"I think he's probably one of the most respected leaders," says Kristof Van Den Troost, a lecturer at the Chinese University of Hong Kong. Van Den Troost has lived in the city for nearly 10 years and has been attending the protests daily since they started.
Wong isn't old enough to vote, but the lanky teenager has emerged as the face of the pro-democracy protests that have been going strong in Hong Kong since mid-September.
He is determined to make Hong Kong's 2017 election for the government's top job democratic. Beijing ruled in late August that it won't permit open nominations.
Protests 'intensified' by Wong's arrest
Scholarism, a group Wong co-founded, is one of three leading the protests against Beijing's decision.
It started as a week-long boycott of university and high-school classes, but escalated Sept. 26 on when throngs of students — Wong among them — occupied Civic Square, which houses the city's central government buildings. Wong and a handful of others scaled a fence and stormed the buildings. They were arrested late Friday.
"The protests really intensified after he got arrested," says Van Den Troost. "One of the first demands was to release him."
It's not surprising, considering the teen in the oversized T-shirts and black-rimmed glasses has quite the loyal following.
He's gained thousands of followers. More than 200,000 people have liked his personal Facebook page, while his Scholarism movement has amassed nearly 300,000 followers. After he asked supporters to join FireChat, an app that lets smartphone and tablet users communicate when there's no cellular or internet connection, more than 100,000 people reportedly downloaded it in less than 24 hours.
Political awakening at 15
That momentum started to grow in 2011, during Wong's first head-to-head confrontation with government policy.
Wong experienced a political awakening that year, he says on his Facebook page, after participating in protests against linking Hong Kong to China's high-speed rail network.
He found his groove fighting for student rights shortly after. Wong co-founded Scholarism and used the internet to garner support from fellow students against a proposal to include national education in Hong Kong's curriculum. Wong and many others considered the addition to be socialist propaganda imported from mainland China, which regained control of Hong Kong under the so-called "one country, two systems" method of government in 1997 from the British.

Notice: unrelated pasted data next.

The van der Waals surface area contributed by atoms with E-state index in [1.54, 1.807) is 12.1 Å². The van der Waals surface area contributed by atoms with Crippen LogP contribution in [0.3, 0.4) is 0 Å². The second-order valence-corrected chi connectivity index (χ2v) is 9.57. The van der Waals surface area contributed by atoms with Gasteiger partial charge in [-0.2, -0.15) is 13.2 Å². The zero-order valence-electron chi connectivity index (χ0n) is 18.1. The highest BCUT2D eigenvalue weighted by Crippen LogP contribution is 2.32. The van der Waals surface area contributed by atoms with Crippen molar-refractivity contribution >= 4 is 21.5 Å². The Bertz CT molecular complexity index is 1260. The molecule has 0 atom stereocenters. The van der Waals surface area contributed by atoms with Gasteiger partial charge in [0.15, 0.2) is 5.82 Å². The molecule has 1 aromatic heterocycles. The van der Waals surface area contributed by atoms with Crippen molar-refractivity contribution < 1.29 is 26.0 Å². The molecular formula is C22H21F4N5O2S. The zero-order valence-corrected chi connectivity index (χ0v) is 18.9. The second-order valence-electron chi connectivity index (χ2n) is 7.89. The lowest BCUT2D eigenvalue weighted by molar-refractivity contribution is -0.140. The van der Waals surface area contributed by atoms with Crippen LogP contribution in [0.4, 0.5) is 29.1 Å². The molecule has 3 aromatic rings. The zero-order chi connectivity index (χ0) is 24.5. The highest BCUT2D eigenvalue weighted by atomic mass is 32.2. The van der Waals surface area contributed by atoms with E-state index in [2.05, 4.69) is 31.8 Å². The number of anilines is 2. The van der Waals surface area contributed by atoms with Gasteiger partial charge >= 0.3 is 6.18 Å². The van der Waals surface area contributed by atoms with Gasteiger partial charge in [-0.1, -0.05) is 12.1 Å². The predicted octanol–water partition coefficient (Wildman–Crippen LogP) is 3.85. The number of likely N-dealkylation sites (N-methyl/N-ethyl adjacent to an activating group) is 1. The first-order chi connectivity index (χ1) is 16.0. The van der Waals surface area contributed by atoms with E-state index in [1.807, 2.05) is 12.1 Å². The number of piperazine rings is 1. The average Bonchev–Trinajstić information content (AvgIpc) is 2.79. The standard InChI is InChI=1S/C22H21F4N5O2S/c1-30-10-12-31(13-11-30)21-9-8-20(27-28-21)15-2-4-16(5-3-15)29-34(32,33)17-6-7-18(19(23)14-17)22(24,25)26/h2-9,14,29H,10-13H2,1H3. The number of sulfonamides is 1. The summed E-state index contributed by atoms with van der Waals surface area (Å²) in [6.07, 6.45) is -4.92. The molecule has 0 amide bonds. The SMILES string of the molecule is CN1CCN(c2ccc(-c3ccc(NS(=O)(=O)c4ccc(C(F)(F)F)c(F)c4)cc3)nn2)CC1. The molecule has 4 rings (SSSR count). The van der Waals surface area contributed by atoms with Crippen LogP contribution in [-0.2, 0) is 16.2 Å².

Some 120,000 people answered Scholarism's rallying call and at the protests' peak, gathered for a similar occupation of government offices.
Those protests are where 32-year-old Hong Kong native Gladys Lau first heard young Wong speak.
His small stature "marks a significant contrast to his inner strength, determination and will power," says Lau.
Wong never seems nervous before gargantuan crowds, police or government leaders, says Lau, who last heard him speak before he initiated the Civic Square occupation. "He's able to convey ideas in a well-organized manner and give responses that are determined and not ambiguous."
Eventually, Hong Kong shelved the national education plans under mounting pressure.
After that successful campaign, media interest in the 17-year-old with the Justin Bieber haircut was so high that Wong had to call a press conference to announce his marks from end-of-high-school public examination last summer.
Parents 'very proud' of son's influence
For Wong, whose focus shifted to pushing for democratic elections after his success with the national education campaign, activism comes naturally.
His parents, Grace and Roger Wong, reportedly took their son to a handful of protests while he was still very young.
They raised him as a Christian — a religion he still identifies with. Wong recalls accompanying his father to visit some of the less fortunate in Hong Kong when he was much younger.
"We have always brought up Joshua to be compassionate, caring, principled and loyal," Wong's parents wrote in a joint statement after their son had spent 25 hours in police custody, "and we are very proud of all that he is doing to make Hong Kong a better place for his generation, and our generation."
Don't call Wong a hero
Despite the attention and success, it's clear Wong is still a teenager at heart, admitting that even he can find politics a touch dull.
He calls the discourse around democratic elections "really boring," in a HK Magazine article, recalling the "tedious" task of writing 3,000 words on electoral reform.
Even though activism is clearly a passion, he's not necessarily pleased with having the attention focused on him rather than the movement.
In a translation of a Facebook post he wrote after being released from police custody, Wong says he feels "very uncomfortable" with being told that he's the heroHong Kong relies on of the Hong Kong pro-democracy movement.
"I even felt it was revolting," he writes, explaining that the true heroes are all the protesters who were able to stand up to police force while he was being detained.
"The movement is now steered by each and every Hong Kong citizen."
It's a sentiment that rings true for Lau, who has been attending some of the demonstrations.
"If you don't speak for yourself at this very moment, the communist government will define the meaning of democracy for you," she says. "We don't want to be a silent victim."